A Dissertation Advisor can dismiss a student at any time because of poor performance under their direction or failure to demonstrate timely progression towards the degree. If a student is dismissed by his/her Dissertation Advisor, it is the student’s responsibility to arrange for a replacement advisor within 4 months. If no faculty member has agreed to serve as the Major Advisor within the designated time period, the student will be terminated from the program. The student must notify the Graduate Coordinator of the new Major Advisor using the Appointment of Doctoral Committee form


2. Proportion of courses open only to graduate students and Electives.
All the basic core courses and seminar courses are open to graduate students only. Lab rotations are restricted to doctoral students. At least half of the minimum 9 credit hours of electives and at least half of the 72 hours applied towards a Ph.D. must be in courses at the 8000 level or higher. The remaining credit hours can be completed in any Dissertation Committee-approved graduate level courses (5000 level or above). Elective course descriptions within the BIOL listing accepted for the E3B and MCD concentrations are described on the Ph.D. courses page. Given the interdisciplinary nature of the program, students are strongly encouraged, in consultation with the major advisor and Dissertation Committee, to take elective courses in STEM-related departments including but not limited to Bioinformatics and Genomics, Nanoscale Science, Chemistry, Biophysics, Engineering, Kinesiology, Geography and Earth Sciences. Upon completion of any such courses, a Special Request form is suggested to ensure that the Graduate School automated system will "recognize" the individual's course of study.


3. Grades required.
A student must maintain a cumulative average of 3.0 in all course work taken for graduate credit. Lab rotations and the doctoral dissertation research will be graded on a Pass/Unsatisfactory basis and therefore will not be included in the cumulative average. An accumulation of two C grades will result in termination of the student's enrollment in the graduate program. If a student makes a grade of U in any course, enrollment in the program will be terminated.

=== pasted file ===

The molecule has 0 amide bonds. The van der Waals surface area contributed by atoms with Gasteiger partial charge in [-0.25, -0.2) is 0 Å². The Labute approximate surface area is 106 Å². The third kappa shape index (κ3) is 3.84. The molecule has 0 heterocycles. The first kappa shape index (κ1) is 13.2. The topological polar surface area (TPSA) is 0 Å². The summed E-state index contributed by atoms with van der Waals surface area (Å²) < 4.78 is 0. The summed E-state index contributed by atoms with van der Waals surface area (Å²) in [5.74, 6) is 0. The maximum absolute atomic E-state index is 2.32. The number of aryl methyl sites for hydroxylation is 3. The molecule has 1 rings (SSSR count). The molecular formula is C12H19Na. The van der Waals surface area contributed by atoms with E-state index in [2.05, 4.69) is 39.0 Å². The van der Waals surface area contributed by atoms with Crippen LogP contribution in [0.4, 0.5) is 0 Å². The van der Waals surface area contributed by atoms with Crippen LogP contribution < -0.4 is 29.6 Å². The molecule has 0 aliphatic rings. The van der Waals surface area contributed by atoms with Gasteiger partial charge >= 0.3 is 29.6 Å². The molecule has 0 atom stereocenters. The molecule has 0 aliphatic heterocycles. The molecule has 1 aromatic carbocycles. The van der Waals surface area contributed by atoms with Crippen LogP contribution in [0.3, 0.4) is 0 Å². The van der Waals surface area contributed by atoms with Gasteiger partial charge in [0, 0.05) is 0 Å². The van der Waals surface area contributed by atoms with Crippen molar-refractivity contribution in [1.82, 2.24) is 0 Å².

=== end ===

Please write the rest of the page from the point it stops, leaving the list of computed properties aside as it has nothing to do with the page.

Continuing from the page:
4. Amount of transfer credit accepted.
Only courses with grades of A or B may be accepted for transfer credit. Courses graded as IP/P cannot be transferred. The amount of credit past the baccalaureate degree that a Ph.D. student may count towards the doctorate is a maximum of 30 credit hours if earned as part of a graduate degree program OR a maximum of 6 credit hours if earned as a post-baccalaureate (non-degree seeking) student. However, only courses appropriate for the program and curriculum in which the student is enrolled may be transferred. This should be determined by the student's Dissertation Committee and approved by the Graduate Coordinator before the request is submitted to the Graduate School. This rule applies whether the courses were taken at UNC Charlotte or elsewhere, and whether a Master's degree was earned or not. Graduate Academic Petition for transfer of credit is available online on the Graduate School website.

If you transferred from the Master's program into the Ph.D. program without earning the Master's degree, please complete the following as soon as possible after starting the doctoral program:

  • Meet with your major advisor and the Graduate Coordinator to discuss the 5000-6000 level courses you want transferred from the Master's program to the Ph.D. program.
  • Submit an Gradute Academic Petition for Transfer of Credit that lists the name and number for each course to be transferred. If approved by the Graduate School, your transcripts will indicate that the course credits have been transferred from one program to another. Course numbering will stay the same (i.e. a 6000-level course taken as a Master's student will transfer to the Ph.D. program as a 6000-level course). Thus:
  • Submit a Graduate Academic Petition to substitute the transferred 6000-level courses for equivalent 8000-level courses. NOTE: Research/Thesis credits cannot be transferred from the Master's to the Ph.D. program. Similarly, no Master's course graded as P/U/IP (i.e. BIOL 6800 Tutorial) can be transferred to the Ph.D..
  • You may remian dual enrolled in the two programs. This is higly advised for obtaining both the non-thesis Masters degree as part of the normal progression of the program.